Almost 60% of drivers want ‘noise cameras’ rolled out to catch drivers of excessively loud vehicles

A close up of a car exhaust pipe

The legal noise limit for vehicles is 74 decibels

‘Noise cameras’ could be a familiar sight on British roads as support for their use appears to gather momentum.

58% of UK drivers said they would be in favour of the cameras being widely used. Only 22% said they were against the idea, and 20% were unsure. 

The findings come during Department for Transport trials of the technology which began in October last year in Bradford, Great Yarmouth, Birmingham and South Gloucestershire. 

The cameras pick up vehicle noises over the 74-decibel legal limit using a series of microphones. Then, like a speed camera, they take an image of the licence plate which aids the police in finding the culprit. 

What do the public think? 

An RAC Opinion Panel also asked drivers if they thought the current £50 on-the-spot fine was appropriate for breaching the legal volume limit. 39% felt that the fine is fair, 37% disagreed, and 24% were undecided. 

Amongst those who thought the fine wasn’t severe enough, 43% thought drivers should be fined £200, and until their car complied with the decibel limit. Among Londoners, the figure rose by almost two-thirds to 67%.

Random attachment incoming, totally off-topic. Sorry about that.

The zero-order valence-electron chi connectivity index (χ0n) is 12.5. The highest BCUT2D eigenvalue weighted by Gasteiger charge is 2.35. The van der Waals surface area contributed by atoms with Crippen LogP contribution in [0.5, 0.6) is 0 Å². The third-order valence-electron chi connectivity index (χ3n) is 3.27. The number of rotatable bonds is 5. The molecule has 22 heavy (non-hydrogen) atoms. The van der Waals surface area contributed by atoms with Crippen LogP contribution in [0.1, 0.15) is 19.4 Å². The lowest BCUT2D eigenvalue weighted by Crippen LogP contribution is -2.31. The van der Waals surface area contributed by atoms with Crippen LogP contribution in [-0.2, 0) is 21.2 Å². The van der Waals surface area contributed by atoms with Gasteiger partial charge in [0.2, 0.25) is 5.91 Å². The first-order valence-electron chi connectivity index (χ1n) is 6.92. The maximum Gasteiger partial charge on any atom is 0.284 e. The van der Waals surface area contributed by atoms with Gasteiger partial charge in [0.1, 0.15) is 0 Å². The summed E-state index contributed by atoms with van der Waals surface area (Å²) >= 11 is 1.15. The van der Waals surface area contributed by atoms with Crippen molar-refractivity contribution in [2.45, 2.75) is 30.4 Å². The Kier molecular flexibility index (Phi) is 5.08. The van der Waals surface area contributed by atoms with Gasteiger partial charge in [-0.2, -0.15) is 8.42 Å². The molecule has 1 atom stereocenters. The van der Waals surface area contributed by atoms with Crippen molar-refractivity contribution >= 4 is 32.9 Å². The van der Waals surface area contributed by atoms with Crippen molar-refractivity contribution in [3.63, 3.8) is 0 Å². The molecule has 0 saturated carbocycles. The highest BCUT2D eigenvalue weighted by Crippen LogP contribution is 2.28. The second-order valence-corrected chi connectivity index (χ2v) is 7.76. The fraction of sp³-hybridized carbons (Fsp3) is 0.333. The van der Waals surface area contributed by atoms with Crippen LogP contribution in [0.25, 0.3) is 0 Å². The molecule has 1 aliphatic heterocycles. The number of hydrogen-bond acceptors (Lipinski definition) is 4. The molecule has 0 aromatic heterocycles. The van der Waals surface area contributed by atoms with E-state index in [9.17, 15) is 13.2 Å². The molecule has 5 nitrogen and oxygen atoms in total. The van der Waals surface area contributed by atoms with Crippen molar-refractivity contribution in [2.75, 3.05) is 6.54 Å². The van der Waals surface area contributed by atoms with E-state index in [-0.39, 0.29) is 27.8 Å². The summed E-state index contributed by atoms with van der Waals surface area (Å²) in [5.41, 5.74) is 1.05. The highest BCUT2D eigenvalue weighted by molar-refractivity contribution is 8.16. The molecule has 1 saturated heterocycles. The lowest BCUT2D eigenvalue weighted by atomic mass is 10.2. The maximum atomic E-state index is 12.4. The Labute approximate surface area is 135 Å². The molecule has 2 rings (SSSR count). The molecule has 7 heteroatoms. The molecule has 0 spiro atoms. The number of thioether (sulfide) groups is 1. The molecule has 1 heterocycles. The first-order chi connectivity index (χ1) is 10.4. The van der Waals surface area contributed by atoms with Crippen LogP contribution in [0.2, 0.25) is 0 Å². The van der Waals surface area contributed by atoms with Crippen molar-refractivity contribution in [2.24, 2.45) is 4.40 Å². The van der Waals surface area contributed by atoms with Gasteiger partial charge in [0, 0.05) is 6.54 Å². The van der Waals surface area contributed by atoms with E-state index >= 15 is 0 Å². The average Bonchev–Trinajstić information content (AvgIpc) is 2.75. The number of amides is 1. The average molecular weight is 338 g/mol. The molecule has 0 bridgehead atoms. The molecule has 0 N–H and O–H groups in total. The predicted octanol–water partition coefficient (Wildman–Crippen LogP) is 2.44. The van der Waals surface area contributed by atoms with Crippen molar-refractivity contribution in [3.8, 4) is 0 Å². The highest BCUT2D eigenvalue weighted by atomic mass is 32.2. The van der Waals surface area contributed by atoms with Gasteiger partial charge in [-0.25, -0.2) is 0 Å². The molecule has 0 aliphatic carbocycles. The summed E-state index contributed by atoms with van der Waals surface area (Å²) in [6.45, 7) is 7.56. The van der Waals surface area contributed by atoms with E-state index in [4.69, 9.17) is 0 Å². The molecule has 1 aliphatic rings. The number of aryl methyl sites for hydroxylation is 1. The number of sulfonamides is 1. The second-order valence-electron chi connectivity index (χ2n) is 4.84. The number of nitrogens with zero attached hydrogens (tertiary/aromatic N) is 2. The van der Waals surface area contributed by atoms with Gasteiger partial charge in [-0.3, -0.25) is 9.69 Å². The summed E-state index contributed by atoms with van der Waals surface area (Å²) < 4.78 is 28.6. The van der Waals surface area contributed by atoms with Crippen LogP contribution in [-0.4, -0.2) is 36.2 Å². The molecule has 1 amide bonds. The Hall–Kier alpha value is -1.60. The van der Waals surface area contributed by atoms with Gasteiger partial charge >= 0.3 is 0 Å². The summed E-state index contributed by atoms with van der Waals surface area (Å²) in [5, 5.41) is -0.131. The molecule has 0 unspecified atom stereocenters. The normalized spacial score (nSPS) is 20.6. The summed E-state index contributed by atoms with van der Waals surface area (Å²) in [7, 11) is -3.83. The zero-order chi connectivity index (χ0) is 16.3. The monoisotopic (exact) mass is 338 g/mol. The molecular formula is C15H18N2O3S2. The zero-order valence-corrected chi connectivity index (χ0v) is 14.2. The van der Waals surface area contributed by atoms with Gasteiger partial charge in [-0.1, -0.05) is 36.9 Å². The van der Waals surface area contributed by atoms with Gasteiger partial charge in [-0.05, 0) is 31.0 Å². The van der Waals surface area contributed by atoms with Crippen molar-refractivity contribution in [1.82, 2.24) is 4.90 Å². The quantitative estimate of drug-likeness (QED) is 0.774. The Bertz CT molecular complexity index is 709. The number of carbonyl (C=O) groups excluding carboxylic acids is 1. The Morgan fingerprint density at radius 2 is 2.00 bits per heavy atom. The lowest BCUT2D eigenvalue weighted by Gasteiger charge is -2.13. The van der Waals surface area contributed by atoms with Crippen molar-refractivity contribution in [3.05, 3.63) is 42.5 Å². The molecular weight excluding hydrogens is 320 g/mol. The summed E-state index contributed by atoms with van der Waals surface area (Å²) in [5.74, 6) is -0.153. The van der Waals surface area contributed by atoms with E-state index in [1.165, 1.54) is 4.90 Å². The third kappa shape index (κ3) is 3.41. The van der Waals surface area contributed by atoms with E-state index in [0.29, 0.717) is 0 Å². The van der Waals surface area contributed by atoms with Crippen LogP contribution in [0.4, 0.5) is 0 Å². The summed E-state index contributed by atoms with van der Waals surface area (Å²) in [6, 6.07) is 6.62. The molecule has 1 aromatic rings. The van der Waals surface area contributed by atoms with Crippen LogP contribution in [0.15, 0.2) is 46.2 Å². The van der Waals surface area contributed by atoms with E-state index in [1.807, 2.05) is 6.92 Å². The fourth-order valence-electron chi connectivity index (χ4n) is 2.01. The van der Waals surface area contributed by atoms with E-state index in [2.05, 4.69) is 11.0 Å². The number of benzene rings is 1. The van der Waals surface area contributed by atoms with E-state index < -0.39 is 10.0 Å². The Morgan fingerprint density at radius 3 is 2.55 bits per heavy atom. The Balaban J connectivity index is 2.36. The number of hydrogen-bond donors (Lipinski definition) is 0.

The Government estimates the annual social cost of urban road noise, including lost productivity from sleep disturbance and health costs, is up to £10bn. 

Excessive road noise is also known to contribute to several health issues such as strokes, cardiac arrest and dementia. However, there is no requirement for MOT testers to check the noise level of the car exhaust using a decibel meter. 

What causes the noise? 

Drivers revving their engines unnecessarily can cause excessive noise. Another cause is drivers having their cars fitted with modified exhausts, making them much louder and sometimes causing a ‘popping’ sound, which can be very disruptive. 

RAC head of policy Simon Williams says: “Our research with drivers shows there is a very strong desire to put an end to the scourge of excessively noise vehicles” 

Roads Minister Richard Holden says: “We are currently analysing data from the trials and will update in due course on any future measures which will help bring peace and tranquility back to our towns, cities and villages.” 

If you want to know more about what the police are doing to catch drivers breaking the law, check out our blog on how they’re using AI cameras. 

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